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METAPHYSICS BOOK Z, CH. 1 (1028a37-1028b1): Comparing translations - Part 7

         Continuing my project of translating and interpreting Aristotle's Metaphysics Z, chapter 1, we move on to an interesting subject which seems to speak to current debates in metaphysics and epistemology concerning both the knowledge of something (knowing what it is), and the actual composition of something (what-it-is). Aristotle, continuing his discussion of why οὐσία is primary, argues that it is also primary in knowledge. See the footnote for discussion of this important section. For the previous parts of this project see: Part 1, Part 2 - a discussion on the meaning and translation of οὐσία, Part 3, Part 4, Part 5, Part 6.

(1028a37-1028b1) καὶ εἰδέναι δὲ τότ᾽ οἰόμεθα ἕκαστον μάλιστα, ὅταν τί ἐστιν ἄνθρωπος γνῶμεν τὸ πῦρ, μᾶλλον τὸ ποιὸν τὸ ποσὸν τὸ πού, ἐπεὶ καὶ αὐτῶν τούτων τότε ἕκαστον ἴσμεν, ὅταν τί ἐστι τὸ ποσὸν τὸ ποιὸν γνῶμεν.[1]

My Translation – And, therefore, we suppose (think) each one to be known especially whenever the mind judges what [it] is, the human or the fire, rather than the type (quality) or the quantity or the place ; since, thereupon, the mind also judges the quantity or the type (quality) when we see (know, grasp) what-is each one.

Ross – “And (2) we think we know each thing most fully, when we know what it is, e.g. what man is or what fire is, rather than when we know its quality, its quantity, or its place; since we know each of these predicates also, only when we know what the quantity or the quality is.”

Tredennick – “and we assume that we know each particular thing most truly when we know what ‘man’ or ‘fire’ is – rather than its quality or quantity or position; because we know each of these points too when we know what the quantity or quality is.”

Apostle – “And we think we understand each thing to the highest degree when we know, for example, what a man is or what fire is, rather than their quality or their quantity or their whereness, and even of these latter, we understand each when we know what a quantity is or what a quality is.”

Tricot – “Enfin, nous croyons connaître le plus parfaitement chaque chose quand nous connaissons ce qu’elle est, par exemple ce qu’est l’homme ou le feu, bien plutôt que lorsque nous connaissons sa qualité, sa quantité ou son lieu, puisque chacun de ces prédicats eux-mêmes, nous les connaissons seulement quand nous connaissons ce qu’ils sont, ce qu’est la quantité ou la qualité.

[1]In this section Aristotle points out that, on the level of knowledge, we claim to have knowledge of something only when we know what [it] is. This phrase, τί ἐστι, which could also be translate “that-which-is”, seems to point primarily to the whatness of a “what-is”. However, it is important to remember that Aristotle consistently keeps whatness anchored in Be-ing. To make his claim more explicit he uses examples, human or fire. We say that we have knowledge of what a human-being is, not when we know it’s qualities, or how many there are (or how big or small they are), or even where they are, but, rather, when we grasp the whatness of a human-being, that which it is. Many philosophers have argued that be-ings do not have whatness, they are only piles of qualities, quantities, etc.; such that a human would be anything that has a certain pile of characteristics. This theory has been the source of innumerable debates as it has become evident that it is impossible to give an exhaustive list of all of the properties of something that is accepted, even in its most fundamental properties, by all those who are actively engaged in the discussion. Furthermore, it seems that unless one knows the whatness of a thing, one is incapable of knowing, with any type of certainty, that the combination of certain properties will necessarily result in a certain be-ing. In fact, it is almost impossible to talk about anything whatsoever without presupposing, as was noted in  1028a35-37, the be-ing-ness or οὐσία of the thing in question.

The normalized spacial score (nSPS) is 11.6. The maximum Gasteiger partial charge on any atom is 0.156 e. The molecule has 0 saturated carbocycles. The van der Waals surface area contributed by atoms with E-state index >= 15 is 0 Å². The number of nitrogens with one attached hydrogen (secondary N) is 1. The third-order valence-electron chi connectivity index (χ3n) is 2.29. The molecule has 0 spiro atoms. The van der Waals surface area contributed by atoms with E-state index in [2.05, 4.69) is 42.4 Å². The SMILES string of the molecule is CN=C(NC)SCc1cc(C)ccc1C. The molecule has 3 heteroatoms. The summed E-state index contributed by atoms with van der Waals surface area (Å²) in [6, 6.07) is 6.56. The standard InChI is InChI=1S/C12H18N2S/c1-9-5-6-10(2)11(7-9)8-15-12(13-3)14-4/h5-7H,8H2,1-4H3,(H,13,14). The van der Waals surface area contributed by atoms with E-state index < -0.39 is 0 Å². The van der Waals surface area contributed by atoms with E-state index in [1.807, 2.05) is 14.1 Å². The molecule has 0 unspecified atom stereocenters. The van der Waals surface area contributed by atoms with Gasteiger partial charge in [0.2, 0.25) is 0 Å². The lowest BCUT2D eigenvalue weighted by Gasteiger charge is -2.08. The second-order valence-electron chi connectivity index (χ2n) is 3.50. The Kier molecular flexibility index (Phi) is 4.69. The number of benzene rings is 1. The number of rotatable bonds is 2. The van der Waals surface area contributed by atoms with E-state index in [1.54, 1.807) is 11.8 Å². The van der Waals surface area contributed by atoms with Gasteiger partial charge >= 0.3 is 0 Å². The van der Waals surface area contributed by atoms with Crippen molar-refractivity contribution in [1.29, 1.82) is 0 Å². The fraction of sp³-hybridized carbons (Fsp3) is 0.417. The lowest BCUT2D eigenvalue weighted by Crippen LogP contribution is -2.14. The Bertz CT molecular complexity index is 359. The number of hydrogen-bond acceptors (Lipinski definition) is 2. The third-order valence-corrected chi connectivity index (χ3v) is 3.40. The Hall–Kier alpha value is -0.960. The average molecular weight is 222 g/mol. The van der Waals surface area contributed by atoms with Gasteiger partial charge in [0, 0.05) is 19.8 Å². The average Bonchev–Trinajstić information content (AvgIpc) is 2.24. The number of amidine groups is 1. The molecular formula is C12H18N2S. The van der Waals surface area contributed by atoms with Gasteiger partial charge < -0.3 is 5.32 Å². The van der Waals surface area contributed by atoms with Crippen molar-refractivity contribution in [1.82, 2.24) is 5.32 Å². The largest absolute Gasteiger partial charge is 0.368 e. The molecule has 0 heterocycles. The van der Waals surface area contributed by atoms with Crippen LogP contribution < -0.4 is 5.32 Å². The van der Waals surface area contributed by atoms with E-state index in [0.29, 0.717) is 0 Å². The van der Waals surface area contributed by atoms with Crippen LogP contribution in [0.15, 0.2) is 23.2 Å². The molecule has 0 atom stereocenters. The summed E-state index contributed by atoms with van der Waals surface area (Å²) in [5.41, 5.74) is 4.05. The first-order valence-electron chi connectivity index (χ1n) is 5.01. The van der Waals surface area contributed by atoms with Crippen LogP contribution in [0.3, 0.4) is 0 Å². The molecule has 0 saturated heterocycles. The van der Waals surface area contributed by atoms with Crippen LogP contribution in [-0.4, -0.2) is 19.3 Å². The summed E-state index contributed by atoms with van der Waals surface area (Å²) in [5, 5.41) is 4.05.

Aristotle seems to take the opposite position that: knowing the characteristics of a be-ing does not tell us what it is. In fact, he claims, in the second part of this section, that even when it comes to quality and quantity, we only recognize these in be-ings when we know what quality is, and what quantity is. That is, we could not even know that we have picked out a quality or a quantity unless we already know what it means to be a quality, or to be a quantity – that is, what the formula (definition, whatness, essence, substance or οὐσία) of quality is, and what the formula (definition, whatness, essence, substance or οὐσία) of quantity is. As such, even the theory mentioned above, that things just are the totality of their predicaments (properties), must either presuppose knowledge of the οὐσία of each type of property, and of each property, or provide piles of properties for each of the types of properties and of each property, and then provide piles of properties for each of the types of the types of properties and for each of the properties of the properties, and so on; which is to say that such a theory entails an infinite regress of piles of properties. Aristotle seems to be saying that even in describing the properties of a be-ing we presuppose a foundational principle, and that principle is what he calls the οὐσία. The only way to avoid an infinite regress is to posit some foundational principle, which is, implicitly, to agree with Aristotle.

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